Heinz History Center Expands, Opens Pennsylvania Sports Museum
David Darlington, March 2005
The Senator John Heinz Pittsburgh Regional History Center, located in Pittsburgh, Pennsylvania, celebrated the opening of a five-story expansion to its facilities in November 2004. The new wing brings the size of the History Center to 210,000 square feet of museum and research space, and allows the History Center to expand the resources available to historians of the western Pennsylvania region. The two keynote features of the History Center's new wing are the Ann and Martin G. McGuinn Gallery and the Western Pennsylvania Sports Museum.
The center's CEO, Andy Masich, told Perspectives in a telephone conversation that the groundwork for the History Center's expansion was laid in 1998. Community leaders, the museum's board of directors, and staff collaborated on a strategic plan to further expand what was already one of the largest history museums in Pennsylvania. The strategic plan had two goals: first, to broaden the History Center's audience, and second, to expand the museum's coverage of sports and recreation, a component that many felt was missing.
For the general public, the most enticing part of the expanded History Center is undoubtedly the new Western Pennsylvania Sports Museum, which permanently occupies two floors of the new wing. Masich called this 20,000-square-foot space a "museum within a museum," as it is branded separately and has its own directors and advisers. A large section of the museum is dedicated to Pittsburgh's three professional sports franchises—the NHL's Penguins, the National League's Pirates, and the NFL's Steelers—who provided significant support for establishing the museum. Former players, sportswriters, and local sports legends formed an 80-member "Champions Committee," which, Masich said, was instrumental in fundraising, promotion, and in acquiring artifacts. The sports museum's displays tell team histories through descriptions, photographs, artifacts (old uniforms, shoes, equipment, and trophies), and video and audio clips of great moments in team history. Visitors can sit down and listen to original broadcasts of Pirates games, for example, or watch film clips from old Steelers games. There are also several interactive stations designed for the family. The Steelers seem to have received more exhibit space than the other two professional franchises, probably due to the region's special affection for football. Penn State, the University of Pittsburgh, and regional high school football teams—all have significant displays. The museum also shows how the game of football has evolved in western Pennsylvania over the past century, from a school and club sport to a professional enterprise. The sport of golf has a strong presence in the museum as well, because western Pennsylvania is home to both Arnold Palmer and the Oakmont County Club (frequent site of the U.S. Open). Horse and automobile racing are also well represented.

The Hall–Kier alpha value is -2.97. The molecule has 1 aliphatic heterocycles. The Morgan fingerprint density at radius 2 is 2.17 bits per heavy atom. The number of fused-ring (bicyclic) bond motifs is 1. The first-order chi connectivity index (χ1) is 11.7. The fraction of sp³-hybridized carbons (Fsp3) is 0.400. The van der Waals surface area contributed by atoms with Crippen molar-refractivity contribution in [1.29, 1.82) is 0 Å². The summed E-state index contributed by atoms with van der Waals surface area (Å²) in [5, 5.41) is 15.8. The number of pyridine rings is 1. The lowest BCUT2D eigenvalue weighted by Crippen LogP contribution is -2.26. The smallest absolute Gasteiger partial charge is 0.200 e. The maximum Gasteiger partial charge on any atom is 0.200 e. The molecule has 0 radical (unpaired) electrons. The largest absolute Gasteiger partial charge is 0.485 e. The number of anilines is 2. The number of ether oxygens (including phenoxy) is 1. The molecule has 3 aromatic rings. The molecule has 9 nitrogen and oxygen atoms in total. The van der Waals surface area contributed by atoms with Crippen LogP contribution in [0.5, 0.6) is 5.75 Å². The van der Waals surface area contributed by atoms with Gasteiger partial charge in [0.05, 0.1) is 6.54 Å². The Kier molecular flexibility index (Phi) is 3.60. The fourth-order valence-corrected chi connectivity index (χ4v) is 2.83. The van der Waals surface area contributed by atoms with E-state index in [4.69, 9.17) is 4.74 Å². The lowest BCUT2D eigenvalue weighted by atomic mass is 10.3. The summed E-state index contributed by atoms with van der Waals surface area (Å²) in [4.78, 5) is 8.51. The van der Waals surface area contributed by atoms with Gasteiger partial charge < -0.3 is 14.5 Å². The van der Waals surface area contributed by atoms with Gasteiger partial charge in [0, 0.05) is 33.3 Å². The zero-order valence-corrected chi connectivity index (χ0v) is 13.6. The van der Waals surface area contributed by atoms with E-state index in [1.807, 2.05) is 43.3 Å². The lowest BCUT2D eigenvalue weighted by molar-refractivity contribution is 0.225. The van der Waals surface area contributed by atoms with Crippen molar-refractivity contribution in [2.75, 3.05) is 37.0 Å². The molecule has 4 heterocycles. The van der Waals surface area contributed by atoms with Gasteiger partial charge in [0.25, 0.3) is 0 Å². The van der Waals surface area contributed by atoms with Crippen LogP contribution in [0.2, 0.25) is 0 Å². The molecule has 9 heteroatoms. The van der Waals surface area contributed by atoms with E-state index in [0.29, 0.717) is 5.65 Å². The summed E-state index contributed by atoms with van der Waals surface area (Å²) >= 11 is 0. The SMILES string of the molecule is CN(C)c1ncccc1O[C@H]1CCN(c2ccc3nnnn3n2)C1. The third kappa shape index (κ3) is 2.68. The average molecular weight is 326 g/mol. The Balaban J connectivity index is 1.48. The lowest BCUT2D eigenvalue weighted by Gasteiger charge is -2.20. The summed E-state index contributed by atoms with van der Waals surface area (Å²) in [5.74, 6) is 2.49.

The Western Pennsylvania Sports Museum is not just a shrine to local big-time sports, however. The people of Pittsburgh maintain strong ethnic identities, and the museum shows how various immigrant groups contributed to sports in the city in the early 20th century. The city's ethnic immigrants brought their favorite sports over from their home countries and they played them in their neighborhoods. There is a display, for example, on Italian immigrants who played bocce incessantly, set up bocce courts in their backyards, and competed against friends and neighbors. Another display highlights the sport of Gaelic football brought over by Irish immigrants. Other displays look at the connections between sports and the industrial workplace via company baseball or football teams, or sports and the community. The region's athletic associations, which were once organized around neighborhood or ethnic lines, are also given a solid overview. These athletic associations, established to promote physical and moral fitness in both young men and women, produced many of the region's amateur sports heroes and Olympic representatives throughout the 20th century. One such local hero was Steelers founder Arthur J. Rooney, who made a name for himself in the 1920s in the Pittsburgh Athletic Association as a baseball player and as an Olympic-caliber boxer before turning to football ownership. The city's African Americans are also represented in the neighborhood sports and athletic association sections, as well as in a special section on Negro League baseball. The city's representatives—the Homestead Grays and the Pittsburgh Crawfords—were two of the league's most storied franchises. Artifacts from both teams are on display, and the museum runs a film featuring interviews with surviving players and staff.